CD2 has some of the more recent Rush tracks up to the time of release and is not as good as the early material but still great rock, full of Lifeson's clanging guitars and melodic vocals, with huge drums from Peart. 'The Big Money' and 'Red Barchetta' are always favourite 80s tracks, as well as 'Time Stand Still' and 'Distant Early Warning'. One of the best Rush tracks undoubtedly is 'Limelight' which has become an outright treasure over the years to my ears. I like the synthesizer heavy tracks from "Signals" and "Power Windows" but there is no forgetting gems such as the incredibly popular 'Tom Sawyer' that starts many live performances.

The booklet is a colourful look at the album artwork and tells me where the tracks originated from and this was a sure fire way of enticing a Rush newbie, that I was, into getting the albums one at a time. As I said I have a soft spot for this album, there was not much missing that was brilliant from the first albums of the band I must admit, but it is still essential to get the actual albums. There is a lot missing such as 'Hemispheres', 'Cygnus X1', and 'YYZ' but overall this compilation offers a great deal. The compilation is an excellent intro to Rush and with 2 CDs worth of their best material, at a very reasonable price too I might add, this is irresistible for a Rush newbie. For the initiated of course there is nothing new but still a fantastic collection for any Rush fan, well compiled, well packaged, and containing just about everything brilliant about Rush.

Review by Gatot
SPECIAL COLLABORATOR Honorary Collaborator
3 stars I perfectly agree with AtomicCrimsonRus who said "155 minutes of pure gold Rush jammed onto 2 CDs- absolutely ideal for the Rush newbie". What a good statement as it applies exactly right for this compilation. Of course this is especially for those who have never heard Rush which is I believe not that many. What I think is that many people have heard Rush but not familiar with the music and the albums. I prefer to recommend newbie to buy album by album starting with "Exit Stage Left", "Moving Pictures", "Hemisphere" and "A Farewell to Kings". Once he is familiar with that albums he can continue with others. But for newbie sometimes they want something in one package representing the musical journey of the band with various changes of the styles.

Starting the compilation with "The Spirit of Radio" (4:57) is a bold decision even though time- wise it's not taken from the first album. The interesting part is the opening lyrics which indicate energetic morning with "Begin the day with a friendly voice" as Geddy Lee sings. Disc One basically varied in terms of style as it has acoustic sesion wiyj "The Trees" and it has great "La Villa Strangiato" and ended with old song "Working Man". Disc Two represents the later stage of Rush as most of the songs were taken from albums that utilized keyboard except Tom Sawyer and Red Barchetta.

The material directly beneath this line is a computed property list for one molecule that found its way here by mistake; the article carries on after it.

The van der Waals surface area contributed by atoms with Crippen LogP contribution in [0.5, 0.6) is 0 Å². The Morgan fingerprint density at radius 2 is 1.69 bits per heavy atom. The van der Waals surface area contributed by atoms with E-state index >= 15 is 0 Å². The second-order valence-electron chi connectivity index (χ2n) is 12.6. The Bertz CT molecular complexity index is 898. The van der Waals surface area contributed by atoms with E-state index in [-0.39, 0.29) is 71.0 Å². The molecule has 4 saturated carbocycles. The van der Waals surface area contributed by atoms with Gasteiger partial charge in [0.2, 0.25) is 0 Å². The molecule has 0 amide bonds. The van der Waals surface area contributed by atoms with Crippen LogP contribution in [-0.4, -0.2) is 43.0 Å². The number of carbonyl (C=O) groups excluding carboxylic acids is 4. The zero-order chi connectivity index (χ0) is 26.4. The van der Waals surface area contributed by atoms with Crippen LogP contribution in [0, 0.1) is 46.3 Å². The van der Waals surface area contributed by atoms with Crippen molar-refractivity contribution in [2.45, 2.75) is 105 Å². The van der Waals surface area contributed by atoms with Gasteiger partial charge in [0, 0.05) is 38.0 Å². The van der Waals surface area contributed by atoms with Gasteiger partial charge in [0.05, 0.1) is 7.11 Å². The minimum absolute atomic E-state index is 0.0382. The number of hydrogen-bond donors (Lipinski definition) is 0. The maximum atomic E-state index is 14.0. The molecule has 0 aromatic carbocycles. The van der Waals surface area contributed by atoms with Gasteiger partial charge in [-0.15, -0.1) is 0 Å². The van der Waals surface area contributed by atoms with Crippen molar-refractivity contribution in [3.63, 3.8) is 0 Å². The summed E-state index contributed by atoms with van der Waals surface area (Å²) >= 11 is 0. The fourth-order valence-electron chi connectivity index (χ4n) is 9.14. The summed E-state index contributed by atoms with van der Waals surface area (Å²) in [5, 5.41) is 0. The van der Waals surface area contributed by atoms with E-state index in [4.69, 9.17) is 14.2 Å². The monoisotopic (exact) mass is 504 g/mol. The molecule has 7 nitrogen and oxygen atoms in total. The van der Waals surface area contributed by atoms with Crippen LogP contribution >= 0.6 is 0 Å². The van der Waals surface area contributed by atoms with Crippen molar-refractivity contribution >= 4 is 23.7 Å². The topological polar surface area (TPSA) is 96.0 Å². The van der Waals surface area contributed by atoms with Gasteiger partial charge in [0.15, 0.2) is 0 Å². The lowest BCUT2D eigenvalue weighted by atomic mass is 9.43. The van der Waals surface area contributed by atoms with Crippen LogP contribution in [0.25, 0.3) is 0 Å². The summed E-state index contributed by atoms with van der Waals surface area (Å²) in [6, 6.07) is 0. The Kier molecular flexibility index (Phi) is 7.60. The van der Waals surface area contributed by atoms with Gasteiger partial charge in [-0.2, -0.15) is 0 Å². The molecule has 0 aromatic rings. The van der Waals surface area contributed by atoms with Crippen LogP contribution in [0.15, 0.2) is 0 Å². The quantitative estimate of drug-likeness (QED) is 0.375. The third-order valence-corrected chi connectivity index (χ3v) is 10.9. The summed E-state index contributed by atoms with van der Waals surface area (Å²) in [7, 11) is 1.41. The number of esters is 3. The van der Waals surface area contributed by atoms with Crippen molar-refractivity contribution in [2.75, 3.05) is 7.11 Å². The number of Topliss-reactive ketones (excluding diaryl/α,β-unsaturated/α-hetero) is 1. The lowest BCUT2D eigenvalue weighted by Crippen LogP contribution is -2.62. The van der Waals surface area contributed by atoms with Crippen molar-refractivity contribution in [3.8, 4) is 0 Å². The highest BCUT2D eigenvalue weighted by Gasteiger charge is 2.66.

Overall, this is a very good compilation of Canada's power trio Rush. Keep on proggin' ...

Peae on earth and mercy mild - GW

Latest members reviews

4 stars As a Long Time RUSH Fan, I remember the first time someone asked me why there was not a RUSH Greatest Hits album, like there were for so many other popular Rock groups. I thought to myself, Well, they really don't have any Hits, and anyway, ALL there songs are Great, so it would practically i ... (read more)

Report this review (#192550) | Posted by Analog Kid | Wednesday, December 10, 2008 | Review Permanlink

1 stars my god...i like to hear a new album of them. Did the record company made them to release another compilation CD. The songs that are issued are quite standard and predictable. So we can choose for Rush through time, Chronicles, Retrospective I and II, The Spirit of the song ... (read more)

Report this review (#94722) | Posted by | Monday, October 16, 2006 | Review Permanlink

4 stars Though this album won't interest poeple who already own 1990's Chronicles, because those two compilation are very similar, I'd strongly reccomend this album for those who want to discover more about this excellent band. All their hits are on the tracklist, plus many track that are regulary pla ... (read more)

Report this review (#81839) | Posted by Arhka÷s | Friday, June 23, 2006 | Review Permanlink